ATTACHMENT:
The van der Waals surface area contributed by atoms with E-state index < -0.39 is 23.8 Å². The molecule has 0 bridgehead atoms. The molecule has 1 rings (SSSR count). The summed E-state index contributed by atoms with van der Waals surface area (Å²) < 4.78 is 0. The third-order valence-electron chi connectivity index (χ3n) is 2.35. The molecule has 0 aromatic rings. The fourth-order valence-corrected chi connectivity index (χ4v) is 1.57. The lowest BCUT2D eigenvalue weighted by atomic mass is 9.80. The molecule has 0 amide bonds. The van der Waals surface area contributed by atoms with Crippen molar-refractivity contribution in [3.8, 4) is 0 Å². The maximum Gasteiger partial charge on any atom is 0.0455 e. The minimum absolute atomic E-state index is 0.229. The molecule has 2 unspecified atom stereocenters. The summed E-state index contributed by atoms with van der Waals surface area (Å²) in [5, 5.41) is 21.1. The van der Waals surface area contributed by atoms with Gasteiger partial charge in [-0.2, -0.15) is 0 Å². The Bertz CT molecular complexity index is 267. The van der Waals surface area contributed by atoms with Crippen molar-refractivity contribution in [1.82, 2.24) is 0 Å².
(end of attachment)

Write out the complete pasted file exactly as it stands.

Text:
The van der Waals surface area contributed by atoms with E-state index < -0.39 is 23.8 Å². The molecule has 0 bridgehead atoms. The molecule has 1 rings (SSSR count). The summed E-state index contributed by atoms with van der Waals surface area (Å²) < 4.78 is 0. The third-order valence-electron chi connectivity index (χ3n) is 2.35. The molecule has 0 aromatic rings. The fourth-order valence-corrected chi connectivity index (χ4v) is 1.57. The lowest BCUT2D eigenvalue weighted by atomic mass is 9.80. The molecule has 0 amide bonds. The van der Waals surface area contributed by atoms with Crippen molar-refractivity contribution in [3.8, 4) is 0 Å². The maximum Gasteiger partial charge on any atom is 0.0455 e. The minimum absolute atomic E-state index is 0.229. The molecule has 2 unspecified atom stereocenters. The summed E-state index contributed by atoms with van der Waals surface area (Å²) in [5, 5.41) is 21.1. The van der Waals surface area contributed by atoms with Gasteiger partial charge in [-0.2, -0.15) is 0 Å². The Bertz CT molecular complexity index is 267. The van der Waals surface area contributed by atoms with Crippen molar-refractivity contribution in [1.82, 2.24) is 0 Å².